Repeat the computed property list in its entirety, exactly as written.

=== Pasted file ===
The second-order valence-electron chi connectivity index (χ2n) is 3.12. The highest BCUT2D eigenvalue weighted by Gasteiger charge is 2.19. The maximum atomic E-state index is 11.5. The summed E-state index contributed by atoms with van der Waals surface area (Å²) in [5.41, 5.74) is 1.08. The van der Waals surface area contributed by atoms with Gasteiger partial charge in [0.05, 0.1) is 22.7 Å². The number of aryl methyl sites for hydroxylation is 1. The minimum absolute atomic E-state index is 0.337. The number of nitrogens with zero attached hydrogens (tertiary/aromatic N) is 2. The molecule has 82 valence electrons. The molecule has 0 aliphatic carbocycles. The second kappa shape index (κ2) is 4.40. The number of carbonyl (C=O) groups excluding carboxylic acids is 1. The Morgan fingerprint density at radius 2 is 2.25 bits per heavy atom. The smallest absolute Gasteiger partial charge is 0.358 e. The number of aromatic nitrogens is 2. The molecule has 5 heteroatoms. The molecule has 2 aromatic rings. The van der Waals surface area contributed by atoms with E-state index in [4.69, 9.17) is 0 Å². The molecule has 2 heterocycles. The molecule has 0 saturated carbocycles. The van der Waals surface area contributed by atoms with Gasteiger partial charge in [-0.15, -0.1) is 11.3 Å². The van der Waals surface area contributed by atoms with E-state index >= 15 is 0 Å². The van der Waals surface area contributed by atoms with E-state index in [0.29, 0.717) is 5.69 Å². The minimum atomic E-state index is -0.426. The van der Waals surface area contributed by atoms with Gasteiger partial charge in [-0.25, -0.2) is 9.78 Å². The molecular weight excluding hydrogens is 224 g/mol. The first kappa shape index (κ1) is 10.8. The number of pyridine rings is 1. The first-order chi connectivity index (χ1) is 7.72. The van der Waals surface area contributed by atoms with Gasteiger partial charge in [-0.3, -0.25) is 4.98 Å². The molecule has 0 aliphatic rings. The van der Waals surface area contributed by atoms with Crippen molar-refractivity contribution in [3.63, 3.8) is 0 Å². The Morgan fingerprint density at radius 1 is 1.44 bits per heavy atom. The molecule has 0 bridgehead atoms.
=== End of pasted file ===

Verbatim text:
The second-order valence-electron chi connectivity index (χ2n) is 3.12. The highest BCUT2D eigenvalue weighted by Gasteiger charge is 2.19. The maximum atomic E-state index is 11.5. The summed E-state index contributed by atoms with van der Waals surface area (Å²) in [5.41, 5.74) is 1.08. The van der Waals surface area contributed by atoms with Gasteiger partial charge in [0.05, 0.1) is 22.7 Å². The number of aryl methyl sites for hydroxylation is 1. The minimum absolute atomic E-state index is 0.337. The number of nitrogens with zero attached hydrogens (tertiary/aromatic N) is 2. The molecule has 82 valence electrons. The molecule has 0 aliphatic carbocycles. The second kappa shape index (κ2) is 4.40. The number of carbonyl (C=O) groups excluding carboxylic acids is 1. The Morgan fingerprint density at radius 2 is 2.25 bits per heavy atom. The smallest absolute Gasteiger partial charge is 0.358 e. The number of aromatic nitrogens is 2. The molecule has 5 heteroatoms. The molecule has 2 aromatic rings. The van der Waals surface area contributed by atoms with E-state index in [4.69, 9.17) is 0 Å². The molecule has 2 heterocycles. The molecule has 0 saturated carbocycles. The van der Waals surface area contributed by atoms with Gasteiger partial charge in [-0.15, -0.1) is 11.3 Å². The van der Waals surface area contributed by atoms with E-state index >= 15 is 0 Å². The van der Waals surface area contributed by atoms with E-state index in [0.29, 0.717) is 5.69 Å². The minimum atomic E-state index is -0.426. The van der Waals surface area contributed by atoms with Gasteiger partial charge in [-0.25, -0.2) is 9.78 Å². The molecular weight excluding hydrogens is 224 g/mol. The first kappa shape index (κ1) is 10.8. The number of pyridine rings is 1. The first-order chi connectivity index (χ1) is 7.72. The van der Waals surface area contributed by atoms with Gasteiger partial charge in [-0.3, -0.25) is 4.98 Å². The molecule has 0 aliphatic rings. The van der Waals surface area contributed by atoms with Crippen molar-refractivity contribution in [3.63, 3.8) is 0 Å². The Morgan fingerprint density at radius 1 is 1.44 bits per heavy atom. The molecule has 0 bridgehead atoms.